Consistent modelspecification tests based on parametric bootstrap
"... In this paper we establish consistent tests of L2type for the parametric functional form of the conditional mean of time series with values in R^d. A recent result on asymptotic distributions of Ustatistics of weakly dependent observations is invoked to obtain the limit distributions of the test s ..."
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In this paper we establish consistent tests of L2type for the parametric functional form of the conditional mean of time series with values in R^d. A recent result on asymptotic distributions of Ustatistics of weakly dependent observations is invoked to obtain the limit distributions of the test statistics. Since the asymptotic distributions depend on unknown parameters in a complicated way, we suggest to apply certain parametric bootstrap methods in order to determine critical values of the tests.
Testing Distributional Assumptions: A Lmoment Approach
"... Preliminary version. Comments are especially welcome Stein (1972, 1986) provides a flexible method for measuring the deviation of any probability distribution from a given distribution, thus effectively giving the upper bound of the approximation error which can be represented as the expectation of ..."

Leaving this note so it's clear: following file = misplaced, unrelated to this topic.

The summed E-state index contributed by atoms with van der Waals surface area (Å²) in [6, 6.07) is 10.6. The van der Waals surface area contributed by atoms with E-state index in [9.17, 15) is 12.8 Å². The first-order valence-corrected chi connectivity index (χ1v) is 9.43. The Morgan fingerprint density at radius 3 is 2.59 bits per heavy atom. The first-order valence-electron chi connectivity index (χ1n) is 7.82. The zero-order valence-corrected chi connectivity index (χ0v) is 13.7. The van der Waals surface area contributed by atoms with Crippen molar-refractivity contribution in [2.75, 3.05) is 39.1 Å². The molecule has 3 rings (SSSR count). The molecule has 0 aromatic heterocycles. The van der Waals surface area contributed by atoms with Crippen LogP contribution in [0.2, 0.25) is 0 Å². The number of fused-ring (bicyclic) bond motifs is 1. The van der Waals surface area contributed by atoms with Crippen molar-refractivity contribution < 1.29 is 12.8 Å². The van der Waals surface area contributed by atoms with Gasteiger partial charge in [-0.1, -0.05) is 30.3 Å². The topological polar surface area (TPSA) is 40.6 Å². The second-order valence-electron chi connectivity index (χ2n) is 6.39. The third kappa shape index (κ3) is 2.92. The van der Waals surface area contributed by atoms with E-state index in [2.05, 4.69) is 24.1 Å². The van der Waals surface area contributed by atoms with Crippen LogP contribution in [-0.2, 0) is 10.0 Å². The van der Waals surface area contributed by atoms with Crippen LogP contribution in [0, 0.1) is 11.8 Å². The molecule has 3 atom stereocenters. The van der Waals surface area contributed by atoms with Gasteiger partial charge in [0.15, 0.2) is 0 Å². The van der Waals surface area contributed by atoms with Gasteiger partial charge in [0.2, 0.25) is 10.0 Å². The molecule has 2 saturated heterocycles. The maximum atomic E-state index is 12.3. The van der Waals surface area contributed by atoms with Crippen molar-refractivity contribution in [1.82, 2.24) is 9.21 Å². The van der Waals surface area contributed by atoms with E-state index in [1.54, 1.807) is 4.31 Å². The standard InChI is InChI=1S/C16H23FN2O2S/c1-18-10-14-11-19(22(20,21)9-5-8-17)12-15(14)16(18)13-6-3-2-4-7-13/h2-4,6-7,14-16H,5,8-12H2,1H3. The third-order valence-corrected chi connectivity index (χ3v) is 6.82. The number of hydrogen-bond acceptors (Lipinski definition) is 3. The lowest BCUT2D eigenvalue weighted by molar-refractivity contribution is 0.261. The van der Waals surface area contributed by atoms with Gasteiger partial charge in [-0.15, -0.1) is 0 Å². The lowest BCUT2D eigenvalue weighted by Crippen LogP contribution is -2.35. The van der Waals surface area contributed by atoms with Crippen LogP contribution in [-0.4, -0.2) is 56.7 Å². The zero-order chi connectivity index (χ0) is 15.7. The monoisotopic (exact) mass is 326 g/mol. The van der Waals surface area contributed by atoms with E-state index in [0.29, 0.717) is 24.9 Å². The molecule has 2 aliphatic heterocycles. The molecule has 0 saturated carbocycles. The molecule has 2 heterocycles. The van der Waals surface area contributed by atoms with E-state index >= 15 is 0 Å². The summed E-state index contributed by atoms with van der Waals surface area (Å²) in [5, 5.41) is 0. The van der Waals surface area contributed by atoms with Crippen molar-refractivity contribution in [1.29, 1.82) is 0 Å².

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Preliminary version. Comments are especially welcome Stein (1972, 1986) provides a flexible method for measuring the deviation of any probability distribution from a given distribution, thus effectively giving the upper bound of the approximation error which can be represented as the expectation of a Stein’s operator. Hosking (1990, 1992) proposes the concept of Lmoment which better summarizes the characteristics of a distribution than conventional moments (Cmoments). The purpose of the paper is to propose new tests for conditional parametric distribution functions with weakly dependent and strictly stationary data generating processes (DGP) by constructing a set of the Stein equations as the Lstatistics of conceptual ordered subsamples drawn from the population sample of distribution; hereafter are referred to as the Lmoment (GMLM) tests. The limiting distributions of our tests are nonstandard, depending on test criterion functions used in conditional Lstatistics restrictions; the covariance kernel in the tests reflects parametric dependence specification. The GMLM tests can resolve the choice of orthogonal polynomials remaining as an identification issue in the GMM tests using the Stein approximation (Bontemps